My oldest daughter just turned 14 yesterday and has been taking Tae Kwon Do for almost 8 years now. This is actually one of the primary lessons we've hoped she's learned from her martial arts classes and is the first mental requirement for every rank: Respect for yourself, your family, the school, and all the students. It's been a battle for many years for her to understand what it meant to respect yourself and most of her school-yard issues dealt with words rather than actions, but it was still tough having her come home so upset at what boys would tease her with. Never mind that we thought that the boys came up with some pretty funny lines (like calling her Tae Kwon Cookie Dough), but if she didn't like it she had to learn how to diffuse the situation so they would understand that it wasn't okay. Once she learned to respond with humor ("That's Tae Kwon Chocolate Chip Cookie Dough to you!") rather than tears we thought we were on a better track, but it's still a struggle even in middle school.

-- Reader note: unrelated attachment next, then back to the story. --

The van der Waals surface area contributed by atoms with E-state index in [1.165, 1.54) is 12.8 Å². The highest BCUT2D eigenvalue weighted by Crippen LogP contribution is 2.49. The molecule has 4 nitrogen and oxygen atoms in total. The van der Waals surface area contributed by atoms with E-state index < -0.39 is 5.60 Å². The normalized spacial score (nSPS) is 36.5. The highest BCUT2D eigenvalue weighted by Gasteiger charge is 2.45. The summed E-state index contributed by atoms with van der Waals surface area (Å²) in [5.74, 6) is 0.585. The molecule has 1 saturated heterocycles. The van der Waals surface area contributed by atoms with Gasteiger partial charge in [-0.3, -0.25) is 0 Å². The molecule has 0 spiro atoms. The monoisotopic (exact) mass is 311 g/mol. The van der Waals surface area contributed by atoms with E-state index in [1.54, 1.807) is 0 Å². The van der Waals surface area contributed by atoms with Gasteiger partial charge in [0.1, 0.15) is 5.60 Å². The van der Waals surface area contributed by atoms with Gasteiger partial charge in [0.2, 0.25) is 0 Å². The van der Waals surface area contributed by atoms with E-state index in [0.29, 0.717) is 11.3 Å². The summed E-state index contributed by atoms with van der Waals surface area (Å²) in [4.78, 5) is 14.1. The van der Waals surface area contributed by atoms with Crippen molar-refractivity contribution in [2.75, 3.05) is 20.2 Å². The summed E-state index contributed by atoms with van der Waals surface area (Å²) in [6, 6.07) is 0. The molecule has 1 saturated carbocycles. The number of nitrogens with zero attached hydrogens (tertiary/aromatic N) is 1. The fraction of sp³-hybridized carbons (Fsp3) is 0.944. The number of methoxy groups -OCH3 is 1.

As a parent of three girls, I can only hope that they all learn that it's not okay to let someone treat you in any way that you don't want to be treated, but I also know that it will come up for all three of them more than once. It's not okay, but it is something that they have to learn. I've had bosses that acted like schoolyard bullies and I didn't like it, didn't put up with it, and didn't stay in that situation for very long because I couldn't respect an adult who would treat people that way. But I do have to say that thankfully, none of the teachers that my daughters have had have used that dreaded phrase to my knowledge. The "oh, that just means he likes you." Um, no. That means he's immature and doesn't know how to treat other people respectfully. If he wants my child's attention, that is not the way to get it and yes, my children know the flip side is true as well. There are not specific gender lines when it comes to this kind of treatment and it all needs to stop. But I have great hope - maybe it's the fact that marriage equality was just signed into law in my home state, but I think each generation is teaching more tolerance and not perpetuating the cycle.